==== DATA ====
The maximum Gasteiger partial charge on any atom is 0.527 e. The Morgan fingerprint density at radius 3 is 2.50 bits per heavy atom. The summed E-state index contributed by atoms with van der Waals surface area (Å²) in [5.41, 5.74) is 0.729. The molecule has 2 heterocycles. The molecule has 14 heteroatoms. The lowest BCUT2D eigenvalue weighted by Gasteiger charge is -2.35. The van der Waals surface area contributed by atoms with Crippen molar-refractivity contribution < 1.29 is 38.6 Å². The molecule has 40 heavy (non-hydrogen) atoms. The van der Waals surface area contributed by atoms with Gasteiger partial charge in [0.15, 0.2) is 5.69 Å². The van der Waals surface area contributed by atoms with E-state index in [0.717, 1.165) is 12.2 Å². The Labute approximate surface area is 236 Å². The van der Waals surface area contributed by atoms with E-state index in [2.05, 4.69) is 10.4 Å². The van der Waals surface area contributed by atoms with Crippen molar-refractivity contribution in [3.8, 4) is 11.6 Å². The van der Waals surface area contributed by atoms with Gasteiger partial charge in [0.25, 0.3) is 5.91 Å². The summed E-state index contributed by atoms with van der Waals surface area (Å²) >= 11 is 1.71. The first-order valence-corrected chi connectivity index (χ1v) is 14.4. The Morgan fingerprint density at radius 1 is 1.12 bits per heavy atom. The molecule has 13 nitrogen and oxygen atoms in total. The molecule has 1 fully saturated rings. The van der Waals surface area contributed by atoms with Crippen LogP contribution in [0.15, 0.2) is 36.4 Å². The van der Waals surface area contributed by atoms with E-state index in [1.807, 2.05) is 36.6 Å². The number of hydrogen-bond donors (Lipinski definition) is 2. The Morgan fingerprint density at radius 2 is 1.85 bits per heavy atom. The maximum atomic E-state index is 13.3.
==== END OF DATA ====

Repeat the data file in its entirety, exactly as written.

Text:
The maximum Gasteiger partial charge on any atom is 0.527 e. The Morgan fingerprint density at radius 3 is 2.50 bits per heavy atom. The summed E-state index contributed by atoms with van der Waals surface area (Å²) in [5.41, 5.74) is 0.729. The molecule has 2 heterocycles. The molecule has 14 heteroatoms. The lowest BCUT2D eigenvalue weighted by Gasteiger charge is -2.35. The van der Waals surface area contributed by atoms with Crippen molar-refractivity contribution < 1.29 is 38.6 Å². The molecule has 40 heavy (non-hydrogen) atoms. The van der Waals surface area contributed by atoms with Gasteiger partial charge in [0.15, 0.2) is 5.69 Å². The van der Waals surface area contributed by atoms with E-state index in [0.717, 1.165) is 12.2 Å². The Labute approximate surface area is 236 Å². The van der Waals surface area contributed by atoms with E-state index in [2.05, 4.69) is 10.4 Å². The van der Waals surface area contributed by atoms with Crippen molar-refractivity contribution in [3.8, 4) is 11.6 Å². The van der Waals surface area contributed by atoms with Gasteiger partial charge in [0.25, 0.3) is 5.91 Å². The summed E-state index contributed by atoms with van der Waals surface area (Å²) >= 11 is 1.71. The first-order valence-corrected chi connectivity index (χ1v) is 14.4. The Morgan fingerprint density at radius 1 is 1.12 bits per heavy atom. The molecule has 13 nitrogen and oxygen atoms in total. The molecule has 1 fully saturated rings. The van der Waals surface area contributed by atoms with Crippen LogP contribution in [0.15, 0.2) is 36.4 Å². The van der Waals surface area contributed by atoms with E-state index in [1.807, 2.05) is 36.6 Å². The number of hydrogen-bond donors (Lipinski definition) is 2. The Morgan fingerprint density at radius 2 is 1.85 bits per heavy atom. The maximum atomic E-state index is 13.3.